For now it is just pretty.

Unidentified Fungi

Unidentified FungiThere were still plenty of flowers about. The wind made photographing them a bit difficult. I took lots of shots of the Herb Robert but it moved in most of them.

Herb Robert

Herb RobertHerb Robert is one of those flowers that I expect to see pretty well all winter. You always get the odd flower that opens out of season and there is just so much of this around that I can almost guarantee to find at least one on any day of the year. Red Campion is the same, very prolific.

Now for another fungi. A lovely find but I don’t know what this one is either. The difference is that I have a lot of good quality photographs of this one. If it is possible to ID it from a photograph then I should be able to do so and it will have it’s own post. I am holding back for now.

Unidentified Fungi

Unidentified FungiOkay, let’s get dirty. That is what we really came out for.

Unidentified Fungi

FizzNo, you can be muddier than that.


FizzIsn’t she sweet?

FizzI think that we need deeper puddles 🙂

One Last Butterfly?

We have had some lovely weather just recently but this morning when I took Fizz out the sun was shining and it felt cool. T-shirt,  shirt and body warmer on at mid-day, I think that the summer is fading.

So let us not waste a drop of it.

The Red Admiral has frustrated me all summer, I saw plenty but just couldn’t get close and then I got close today. The Ivy seduced the poor animal and it was helpless to resist me.

Red Admiral

Red Admiral

Red Admiral

Red Admiral

Red Admiral

Red AdmiralThis animal didn’t mind what I did. It was the one that we all look for. I put my camera down and looked closely with my eyes and I felt in awe of it’s beauty. I could probably have picked it up but I didn’t think of that, anyway it was busy.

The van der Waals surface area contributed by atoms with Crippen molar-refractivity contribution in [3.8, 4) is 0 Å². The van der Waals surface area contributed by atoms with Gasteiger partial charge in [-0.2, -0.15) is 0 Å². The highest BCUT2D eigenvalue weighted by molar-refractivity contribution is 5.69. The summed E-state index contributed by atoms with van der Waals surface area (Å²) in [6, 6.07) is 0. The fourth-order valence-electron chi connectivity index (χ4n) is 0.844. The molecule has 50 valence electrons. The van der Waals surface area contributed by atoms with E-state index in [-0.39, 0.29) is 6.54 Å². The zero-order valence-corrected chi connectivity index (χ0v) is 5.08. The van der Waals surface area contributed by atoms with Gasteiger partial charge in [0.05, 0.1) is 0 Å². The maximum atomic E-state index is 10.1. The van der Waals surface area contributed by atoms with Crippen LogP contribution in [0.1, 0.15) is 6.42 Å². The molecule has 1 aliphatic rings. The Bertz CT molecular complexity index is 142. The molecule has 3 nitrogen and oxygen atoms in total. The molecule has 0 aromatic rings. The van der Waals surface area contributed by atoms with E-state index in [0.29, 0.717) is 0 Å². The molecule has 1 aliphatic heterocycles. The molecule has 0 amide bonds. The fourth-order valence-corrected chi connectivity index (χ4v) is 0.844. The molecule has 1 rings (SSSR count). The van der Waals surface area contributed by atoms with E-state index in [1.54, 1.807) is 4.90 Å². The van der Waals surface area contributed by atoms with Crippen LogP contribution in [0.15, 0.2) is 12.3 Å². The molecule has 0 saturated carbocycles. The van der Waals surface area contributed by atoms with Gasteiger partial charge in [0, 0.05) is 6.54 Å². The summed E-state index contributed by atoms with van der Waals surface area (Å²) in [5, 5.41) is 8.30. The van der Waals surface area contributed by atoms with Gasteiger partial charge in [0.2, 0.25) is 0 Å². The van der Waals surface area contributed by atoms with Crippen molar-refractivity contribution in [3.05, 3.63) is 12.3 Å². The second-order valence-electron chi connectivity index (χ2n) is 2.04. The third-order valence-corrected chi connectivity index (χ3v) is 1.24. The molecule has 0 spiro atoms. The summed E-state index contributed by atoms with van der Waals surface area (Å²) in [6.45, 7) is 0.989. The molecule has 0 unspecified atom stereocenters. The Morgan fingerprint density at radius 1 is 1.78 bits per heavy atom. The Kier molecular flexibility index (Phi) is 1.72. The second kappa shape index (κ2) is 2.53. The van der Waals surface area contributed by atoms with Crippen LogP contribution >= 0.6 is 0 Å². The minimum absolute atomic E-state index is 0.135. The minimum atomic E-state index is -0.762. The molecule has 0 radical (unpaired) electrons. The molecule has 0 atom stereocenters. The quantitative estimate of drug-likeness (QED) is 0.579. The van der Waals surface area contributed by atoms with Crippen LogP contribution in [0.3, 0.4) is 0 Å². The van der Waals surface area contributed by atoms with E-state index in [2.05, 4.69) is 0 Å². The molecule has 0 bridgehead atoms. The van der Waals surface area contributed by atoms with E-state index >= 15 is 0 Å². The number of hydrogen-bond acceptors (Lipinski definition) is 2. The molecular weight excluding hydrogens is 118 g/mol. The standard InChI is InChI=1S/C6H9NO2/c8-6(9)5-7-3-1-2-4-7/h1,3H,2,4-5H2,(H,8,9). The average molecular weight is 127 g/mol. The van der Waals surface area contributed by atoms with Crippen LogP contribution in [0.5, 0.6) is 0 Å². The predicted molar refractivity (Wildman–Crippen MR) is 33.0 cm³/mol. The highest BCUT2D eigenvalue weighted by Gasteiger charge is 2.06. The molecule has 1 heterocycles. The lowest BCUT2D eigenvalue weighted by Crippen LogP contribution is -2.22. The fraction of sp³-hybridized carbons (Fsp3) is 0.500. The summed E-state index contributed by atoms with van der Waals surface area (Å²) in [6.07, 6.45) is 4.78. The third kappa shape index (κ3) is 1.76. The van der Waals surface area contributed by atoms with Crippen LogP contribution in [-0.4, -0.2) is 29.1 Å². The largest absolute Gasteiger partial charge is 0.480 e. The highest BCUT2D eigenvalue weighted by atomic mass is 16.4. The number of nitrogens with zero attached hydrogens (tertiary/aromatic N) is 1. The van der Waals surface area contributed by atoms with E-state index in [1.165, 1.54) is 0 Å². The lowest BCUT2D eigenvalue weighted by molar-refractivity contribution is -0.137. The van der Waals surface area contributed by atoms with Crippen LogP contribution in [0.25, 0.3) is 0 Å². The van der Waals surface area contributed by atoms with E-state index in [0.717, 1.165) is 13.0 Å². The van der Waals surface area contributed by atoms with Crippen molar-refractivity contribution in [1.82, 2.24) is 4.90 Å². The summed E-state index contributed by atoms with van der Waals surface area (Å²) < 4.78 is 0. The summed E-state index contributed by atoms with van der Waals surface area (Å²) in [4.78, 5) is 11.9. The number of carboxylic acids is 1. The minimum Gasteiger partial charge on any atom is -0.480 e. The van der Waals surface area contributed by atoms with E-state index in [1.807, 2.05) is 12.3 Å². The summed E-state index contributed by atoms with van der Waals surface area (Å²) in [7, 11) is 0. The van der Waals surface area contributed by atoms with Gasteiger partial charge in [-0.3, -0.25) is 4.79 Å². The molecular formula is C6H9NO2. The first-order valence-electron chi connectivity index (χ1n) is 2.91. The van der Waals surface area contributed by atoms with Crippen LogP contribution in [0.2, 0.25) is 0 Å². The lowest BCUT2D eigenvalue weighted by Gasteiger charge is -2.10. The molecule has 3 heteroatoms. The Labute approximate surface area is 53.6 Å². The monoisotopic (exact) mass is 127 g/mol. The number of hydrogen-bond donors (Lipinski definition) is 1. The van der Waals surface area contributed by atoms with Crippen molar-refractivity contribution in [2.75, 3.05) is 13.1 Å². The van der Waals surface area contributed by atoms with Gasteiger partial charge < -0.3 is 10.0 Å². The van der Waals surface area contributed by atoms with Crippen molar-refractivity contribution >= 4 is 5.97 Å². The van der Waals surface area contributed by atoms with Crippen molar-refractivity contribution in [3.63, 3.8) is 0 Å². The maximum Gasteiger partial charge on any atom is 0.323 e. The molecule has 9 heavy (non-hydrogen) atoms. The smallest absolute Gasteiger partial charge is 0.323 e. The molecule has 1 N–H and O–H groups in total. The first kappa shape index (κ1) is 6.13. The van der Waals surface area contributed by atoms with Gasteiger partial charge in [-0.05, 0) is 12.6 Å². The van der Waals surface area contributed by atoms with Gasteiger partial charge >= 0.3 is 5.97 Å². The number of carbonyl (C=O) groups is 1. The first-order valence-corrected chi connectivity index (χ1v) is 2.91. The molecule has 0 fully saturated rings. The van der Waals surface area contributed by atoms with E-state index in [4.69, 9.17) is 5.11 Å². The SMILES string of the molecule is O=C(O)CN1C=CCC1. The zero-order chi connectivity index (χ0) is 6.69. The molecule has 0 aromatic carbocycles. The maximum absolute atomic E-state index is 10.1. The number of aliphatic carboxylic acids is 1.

The Red Admiral is a wonderful subject to use when discussing butterfly anatomy because of it’s colour. As a brush footed butterfly the hairs on it’s brush feet stand out, it has the best labial palps of any butterfly that I know and it’s probiscus and antennae are pretty cute too but I don’t feel up to doing butterfly anatomy tonight. I am just drinking in a beauty.

Anybody who wants to use my photographs to help to explain to their own audience is more than welcome to do so.

Red Admiral

So anyway this butterfly wasn’t comatose and it flitted around all over the place but it didn’t mind me following.




probiscusIt is just an insect but I think that I am blessed to know an insect.


Thank you very much for the pictures. Yeah, yeah, you will be a star now, I have just got to talk to those connections that I told you about. Don’t worry it just takes time. Thanks for the pics. 🙂

You were beautiful.